Many researchers believe genetic diversity may have an effect on vaccine protection, and that an HIV vaccine that is protective against some strains may not be effective against others. It is therefore important to ensure that each study will produce enough data to reliably analyze the vaccine's protective effect against the range of strains present in that nation. To statistically account for the wider genetic diversity in the U.S., it was necessary to include a greater proportion of vaccinated individuals in the U.S. study.
Q9: How do you expect to determine if the vaccine prevents infection, if you are counseling everyone to protect themselves from exposure?
Health officials have an obligation to ensure that all participants benefit from proven prevention methods as we search for new ones. And while risk-reduction counseling has proven effective in reducing IDUs' risk for HIV infection, it has not proven effective in totally eliminating HIV risk. If behavior change programs were 100% effective, we would not need an HIV vaccine. Regardless of the best efforts at HIV prevention counseling, some individuals will continue to take risks. By comparing the rates of infection among those at risk in both groups, researchers will be able to determine if the vaccine helps protect these individuals from infection.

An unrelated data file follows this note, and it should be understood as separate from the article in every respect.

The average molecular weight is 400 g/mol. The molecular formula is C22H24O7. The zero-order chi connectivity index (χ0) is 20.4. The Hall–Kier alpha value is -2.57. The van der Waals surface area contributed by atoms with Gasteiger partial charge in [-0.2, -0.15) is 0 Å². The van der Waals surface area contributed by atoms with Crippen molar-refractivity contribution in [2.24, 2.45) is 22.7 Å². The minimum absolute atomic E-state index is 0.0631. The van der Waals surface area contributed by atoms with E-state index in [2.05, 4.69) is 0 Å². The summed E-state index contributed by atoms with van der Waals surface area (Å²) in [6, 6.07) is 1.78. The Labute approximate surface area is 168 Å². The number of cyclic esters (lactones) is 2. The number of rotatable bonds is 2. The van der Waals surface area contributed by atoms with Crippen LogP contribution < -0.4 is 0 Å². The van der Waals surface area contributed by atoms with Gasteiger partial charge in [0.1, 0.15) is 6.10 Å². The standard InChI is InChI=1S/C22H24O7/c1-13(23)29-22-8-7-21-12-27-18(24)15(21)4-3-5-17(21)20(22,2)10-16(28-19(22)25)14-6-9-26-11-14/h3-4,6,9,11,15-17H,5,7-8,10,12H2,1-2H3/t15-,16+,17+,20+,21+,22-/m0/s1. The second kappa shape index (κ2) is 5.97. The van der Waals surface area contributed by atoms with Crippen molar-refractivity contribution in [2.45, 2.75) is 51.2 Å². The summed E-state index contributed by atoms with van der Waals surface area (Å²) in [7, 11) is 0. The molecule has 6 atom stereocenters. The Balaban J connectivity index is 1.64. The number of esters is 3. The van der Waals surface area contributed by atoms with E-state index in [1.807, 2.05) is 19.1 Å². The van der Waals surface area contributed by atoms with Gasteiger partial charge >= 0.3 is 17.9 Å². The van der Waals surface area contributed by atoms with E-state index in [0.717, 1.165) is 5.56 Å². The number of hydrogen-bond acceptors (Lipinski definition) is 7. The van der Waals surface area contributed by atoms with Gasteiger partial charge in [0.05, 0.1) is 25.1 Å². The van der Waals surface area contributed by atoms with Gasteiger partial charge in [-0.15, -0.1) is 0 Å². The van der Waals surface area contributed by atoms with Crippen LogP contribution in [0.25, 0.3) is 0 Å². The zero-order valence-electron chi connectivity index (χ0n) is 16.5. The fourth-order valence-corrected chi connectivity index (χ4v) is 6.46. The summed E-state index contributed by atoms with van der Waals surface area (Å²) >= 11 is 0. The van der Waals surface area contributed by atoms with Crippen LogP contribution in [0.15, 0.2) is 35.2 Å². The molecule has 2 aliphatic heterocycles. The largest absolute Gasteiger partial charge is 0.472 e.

Q10: Do the participants know that some do not receive any vaccine?